“The fact that Christians were criticizing my father for supporting a Hollywood actor who had been divorced and remarried over a Sunday school teacher, that did have an impact on me,” he said. “I heard a lot of Christians saying this time, ‘Trump’s been divorced and remarried’ and ‘Cruz is a great Christian’ or ‘Rubio’s a great Christian.’ It almost sounded like history repeating itself.”
He said he had received requests for endorsements from others but, “The reason I endorsed Trump was because I feel like our country is at a crossroads.”
Much of the perceived risk associated with Falwell’s endorsement, which alarmed some Liberty University alumni, is tied to Trump’s personal and business histories, including his marriages, his casino ownership and, according to some critics, his scant and unsophisticated interest in organized religion.
Falwell, who often spoke of Trump’s candor and record as a businessman, disagreed.
“I really believe that anybody on the left or the right that tries to invoke the teachings of Jesus to say they should vote for this candidate or that candidate, I think they’re stretching Scripture,” he said.
Graham’s Decision America Tour, which organizers promote online and at the Billy Graham Library in Charlotte, is part of a strategy that seems to try to balance his father’s avoidance of partisan politics with his own hard-right political instincts.
“I’m not going to tell people how to vote, but I’m going to encourage them to vote and as they vote, to look at biblical principles and godly principles that these candidates might support,” Graham said.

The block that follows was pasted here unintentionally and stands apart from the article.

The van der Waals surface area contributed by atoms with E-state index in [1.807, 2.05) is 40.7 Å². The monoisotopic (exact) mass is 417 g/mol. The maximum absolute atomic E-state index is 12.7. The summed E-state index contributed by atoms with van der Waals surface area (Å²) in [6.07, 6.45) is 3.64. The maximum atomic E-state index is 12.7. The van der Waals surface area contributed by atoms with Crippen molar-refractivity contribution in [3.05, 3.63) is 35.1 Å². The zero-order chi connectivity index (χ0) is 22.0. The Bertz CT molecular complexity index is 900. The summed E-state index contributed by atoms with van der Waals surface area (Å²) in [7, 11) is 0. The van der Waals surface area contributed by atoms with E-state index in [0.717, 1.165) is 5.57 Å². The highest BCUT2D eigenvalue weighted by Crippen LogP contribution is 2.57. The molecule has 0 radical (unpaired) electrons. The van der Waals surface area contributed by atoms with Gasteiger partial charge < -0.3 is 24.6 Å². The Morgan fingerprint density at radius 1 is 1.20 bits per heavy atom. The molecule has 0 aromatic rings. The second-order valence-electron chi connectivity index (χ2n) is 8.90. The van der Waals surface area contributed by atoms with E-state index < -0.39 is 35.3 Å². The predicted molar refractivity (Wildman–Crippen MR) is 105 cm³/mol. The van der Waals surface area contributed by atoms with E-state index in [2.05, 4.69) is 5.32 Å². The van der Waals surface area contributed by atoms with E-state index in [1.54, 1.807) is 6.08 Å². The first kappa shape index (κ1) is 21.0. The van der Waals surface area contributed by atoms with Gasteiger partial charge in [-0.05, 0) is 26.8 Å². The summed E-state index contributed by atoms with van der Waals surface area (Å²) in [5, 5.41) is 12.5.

It also reflects his father’s history of speaking to mass gatherings, though Franklin Graham’s efforts to rouse Christian votes are not meant to approximate the scale of Billy Graham’s religious crusades, which would attract hundreds of thousands of people over a period of days. (The South Carolina Department of Public Safety estimated that 10,000 people attended Franklin Graham’s rally in Columbia on Feb. 9.)
Billy Graham, however, earned a reputation as a counselor to presidents of both parties who largely avoided the perception of being a partisan. His son has not been shy about emerging as a prominent voice in conservative politics. He used Facebook this month to criticize the news media’s coverage of President Barack Obama’s visit to a mosque in Baltimore and has previously described Islam as “a very evil and wicked religion.” Some said such statements conflicted with his father’s reputation for civility and religious tolerance and with the traditions of the ministry Billy Graham established.
Franklin Graham insists the 2016 tour is nonpartisan and consistent with his father’s vision. “I think both parties are corrupt,” he said. “I believe our system is corrupt, and there’s got to be a change. And I believe the only way that change can happen is with almighty God.”
But others say there is little question which party is more likely to benefit from Graham’s tour and how influential a role he could play in turning out conservative voters.
“Though he’s just registering voters, he’s got a pretty good idea of how most of those voters are going to vote,” Falwell said. “I think what he’s doing is a lot more proactive than it may seem.”
Graham said he would not endorse a presidential candidate in 2016, four years after he and his father met with Mitt Romney, the Republican nominee, weeks before the general election. The meeting, and a subsequent statement from Billy Graham, was interpreted as an implied endorsement of Romney.
This year, with Billy Graham, 97, rarely seen in public, Franklin Graham has chosen to evoke his father’s name and legacy in his speeches outside state capitols.
“I believe if my father were my age,” Graham told a crowd in Tallahassee, Fla., last month, “he’d be standing here today doing exactly what I’m doing.”